Monday, June 4, 2012

Day 4: Opening the Squares

Today at the site, we worked both our muscles and our minds.  The first task of the day was to lay out our two new excavation squares in Area 2000--the ancient village.  To do so, we used surveying data combined with a tape measure to section off two five meter areas.  One meter around each square serves as a bulk, from which we are able to determine soil color and composition change (among other things).  So we really have two squares that we must measure:  a five meter square including the bulk and a four meter excavation square (excluding the bulk).  To check our measurements, we took a journey back to sophomore Geometry to visit with our good friend Pythagorus.  For the 5 x 5 m square we would expect a hypotenuse of 7.07 m and for the 4 x 4 m square we would expect a hypotenuse of 6.65 m.  And guess what?  We had our squares squared away on the very first try.

After the rush from our mathematical triumph subsided, we began the physically demanding portion of the day with filling sandbags.  We filled many many, but eventually were called away from our task to help the other area--the synagogue of Area 3000--to haul rocks from a soon-to-be excavated square.  The rock pile proved intimidating and required something akin to an assembly line to move.  We worked on it until breakfast and a little longer after.  I was called away for a bit to drive metal stakes into the ground to help hold the shave tent.  My arms are already sore from the exercise.  During this time, however, I made a comment about wishing I knew how to tie more knots.  Micki, the dig administrator, was more than happy to offer some knot tying lessons.  We cut several cords of rope and will be having the lessons later this evening or tomorrow.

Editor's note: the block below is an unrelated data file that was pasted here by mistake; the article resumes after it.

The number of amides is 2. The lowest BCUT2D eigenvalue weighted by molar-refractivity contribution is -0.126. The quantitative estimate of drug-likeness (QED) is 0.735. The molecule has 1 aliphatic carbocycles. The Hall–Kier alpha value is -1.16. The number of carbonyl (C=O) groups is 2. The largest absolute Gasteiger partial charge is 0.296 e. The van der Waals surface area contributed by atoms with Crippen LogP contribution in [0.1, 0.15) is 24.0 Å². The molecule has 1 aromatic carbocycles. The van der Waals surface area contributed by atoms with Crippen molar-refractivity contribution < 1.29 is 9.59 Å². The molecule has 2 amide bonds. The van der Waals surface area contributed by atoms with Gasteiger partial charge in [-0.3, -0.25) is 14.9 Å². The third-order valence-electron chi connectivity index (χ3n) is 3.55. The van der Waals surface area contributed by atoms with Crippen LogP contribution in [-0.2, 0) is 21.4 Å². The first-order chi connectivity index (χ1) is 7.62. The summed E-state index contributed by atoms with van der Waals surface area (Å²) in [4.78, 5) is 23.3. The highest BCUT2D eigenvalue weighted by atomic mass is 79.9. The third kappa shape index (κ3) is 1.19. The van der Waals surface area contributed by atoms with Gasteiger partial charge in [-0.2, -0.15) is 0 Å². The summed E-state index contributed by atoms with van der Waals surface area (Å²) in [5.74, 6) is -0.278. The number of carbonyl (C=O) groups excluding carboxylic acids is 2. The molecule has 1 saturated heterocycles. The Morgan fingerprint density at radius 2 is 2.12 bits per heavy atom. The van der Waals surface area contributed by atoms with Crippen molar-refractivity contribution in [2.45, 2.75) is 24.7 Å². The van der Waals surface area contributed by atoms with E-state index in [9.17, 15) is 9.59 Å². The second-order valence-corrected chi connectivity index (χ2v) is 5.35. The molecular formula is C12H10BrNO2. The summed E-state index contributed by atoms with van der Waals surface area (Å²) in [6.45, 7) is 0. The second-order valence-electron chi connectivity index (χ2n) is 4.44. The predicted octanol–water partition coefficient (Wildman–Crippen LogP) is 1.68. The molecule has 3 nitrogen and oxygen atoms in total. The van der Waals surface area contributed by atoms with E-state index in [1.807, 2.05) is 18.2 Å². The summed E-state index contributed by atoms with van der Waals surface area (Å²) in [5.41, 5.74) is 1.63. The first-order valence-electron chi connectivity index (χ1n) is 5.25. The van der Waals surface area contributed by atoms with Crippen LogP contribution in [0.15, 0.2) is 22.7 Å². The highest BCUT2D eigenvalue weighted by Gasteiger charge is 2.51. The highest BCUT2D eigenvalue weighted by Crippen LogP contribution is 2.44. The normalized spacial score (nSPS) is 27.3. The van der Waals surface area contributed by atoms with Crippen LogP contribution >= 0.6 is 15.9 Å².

We ended the final two hours of the dig officially opening our squares.  We broke ground and began the arduous month long task of peeling back the earth one layer at a time.  We only managed to remove close to 5 cm today, but will continue with 5 cm more in the morning.  The first 10 cm is considered somewhat of a junk locus (because this areas artifacts are largely out of context due to years of rain and burrowing animals).  I will explain more about what constitutes a locus tomorrow.  I will post a few pictures from the dig today below.  Thanks for reading.

A view of our area and its four squares

A close up of our square for the season--Square 7/6

Josh taking final elevations for the daily report